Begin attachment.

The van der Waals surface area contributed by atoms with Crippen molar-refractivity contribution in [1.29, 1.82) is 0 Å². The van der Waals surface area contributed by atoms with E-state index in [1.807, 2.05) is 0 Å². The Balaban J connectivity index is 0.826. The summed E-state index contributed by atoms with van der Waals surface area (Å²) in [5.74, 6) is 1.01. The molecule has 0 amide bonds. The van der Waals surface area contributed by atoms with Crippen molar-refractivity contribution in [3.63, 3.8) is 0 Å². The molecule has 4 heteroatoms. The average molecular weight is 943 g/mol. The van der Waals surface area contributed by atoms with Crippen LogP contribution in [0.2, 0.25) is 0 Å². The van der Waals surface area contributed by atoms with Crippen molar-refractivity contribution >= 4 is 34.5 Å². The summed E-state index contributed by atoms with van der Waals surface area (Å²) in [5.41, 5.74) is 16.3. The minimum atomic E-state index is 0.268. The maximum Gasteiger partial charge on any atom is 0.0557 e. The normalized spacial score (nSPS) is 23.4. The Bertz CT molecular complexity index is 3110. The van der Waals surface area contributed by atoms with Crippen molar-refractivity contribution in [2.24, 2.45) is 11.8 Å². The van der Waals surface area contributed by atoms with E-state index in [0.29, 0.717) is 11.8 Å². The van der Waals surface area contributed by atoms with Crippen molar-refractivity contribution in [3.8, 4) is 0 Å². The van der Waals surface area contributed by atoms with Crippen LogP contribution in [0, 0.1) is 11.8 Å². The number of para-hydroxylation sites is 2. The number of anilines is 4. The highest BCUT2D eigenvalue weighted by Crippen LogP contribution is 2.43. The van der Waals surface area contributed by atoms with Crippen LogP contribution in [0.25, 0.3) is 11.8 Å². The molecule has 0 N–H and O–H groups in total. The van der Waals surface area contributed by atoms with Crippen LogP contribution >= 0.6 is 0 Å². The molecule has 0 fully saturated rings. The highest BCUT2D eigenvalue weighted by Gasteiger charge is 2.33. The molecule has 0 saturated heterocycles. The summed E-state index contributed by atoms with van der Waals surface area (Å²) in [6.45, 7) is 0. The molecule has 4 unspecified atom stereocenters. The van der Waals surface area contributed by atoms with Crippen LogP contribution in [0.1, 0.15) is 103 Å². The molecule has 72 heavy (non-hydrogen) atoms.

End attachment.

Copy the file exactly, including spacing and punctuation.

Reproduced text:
The van der Waals surface area contributed by atoms with Crippen molar-refractivity contribution in [1.29, 1.82) is 0 Å². The van der Waals surface area contributed by atoms with E-state index in [1.807, 2.05) is 0 Å². The Balaban J connectivity index is 0.826. The summed E-state index contributed by atoms with van der Waals surface area (Å²) in [5.74, 6) is 1.01. The molecule has 0 amide bonds. The van der Waals surface area contributed by atoms with Crippen molar-refractivity contribution in [3.63, 3.8) is 0 Å². The molecule has 4 heteroatoms. The average molecular weight is 943 g/mol. The van der Waals surface area contributed by atoms with Crippen LogP contribution in [0.2, 0.25) is 0 Å². The van der Waals surface area contributed by atoms with Crippen molar-refractivity contribution >= 4 is 34.5 Å². The summed E-state index contributed by atoms with van der Waals surface area (Å²) in [5.41, 5.74) is 16.3. The minimum atomic E-state index is 0.268. The maximum Gasteiger partial charge on any atom is 0.0557 e. The normalized spacial score (nSPS) is 23.4. The Bertz CT molecular complexity index is 3110. The van der Waals surface area contributed by atoms with Crippen molar-refractivity contribution in [2.24, 2.45) is 11.8 Å². The van der Waals surface area contributed by atoms with E-state index in [0.29, 0.717) is 11.8 Å². The van der Waals surface area contributed by atoms with Crippen molar-refractivity contribution in [3.8, 4) is 0 Å². The van der Waals surface area contributed by atoms with Crippen LogP contribution in [0, 0.1) is 11.8 Å². The number of para-hydroxylation sites is 2. The number of anilines is 4. The highest BCUT2D eigenvalue weighted by Crippen LogP contribution is 2.43. The van der Waals surface area contributed by atoms with Crippen LogP contribution in [0.25, 0.3) is 11.8 Å². The molecule has 0 N–H and O–H groups in total. The van der Waals surface area contributed by atoms with Crippen LogP contribution >= 0.6 is 0 Å². The molecule has 0 fully saturated rings. The highest BCUT2D eigenvalue weighted by Gasteiger charge is 2.33. The molecule has 0 saturated heterocycles. The summed E-state index contributed by atoms with van der Waals surface area (Å²) in [6.45, 7) is 0. The molecule has 4 unspecified atom stereocenters. The van der Waals surface area contributed by atoms with Crippen LogP contribution in [0.1, 0.15) is 103 Å². The molecule has 72 heavy (non-hydrogen) atoms.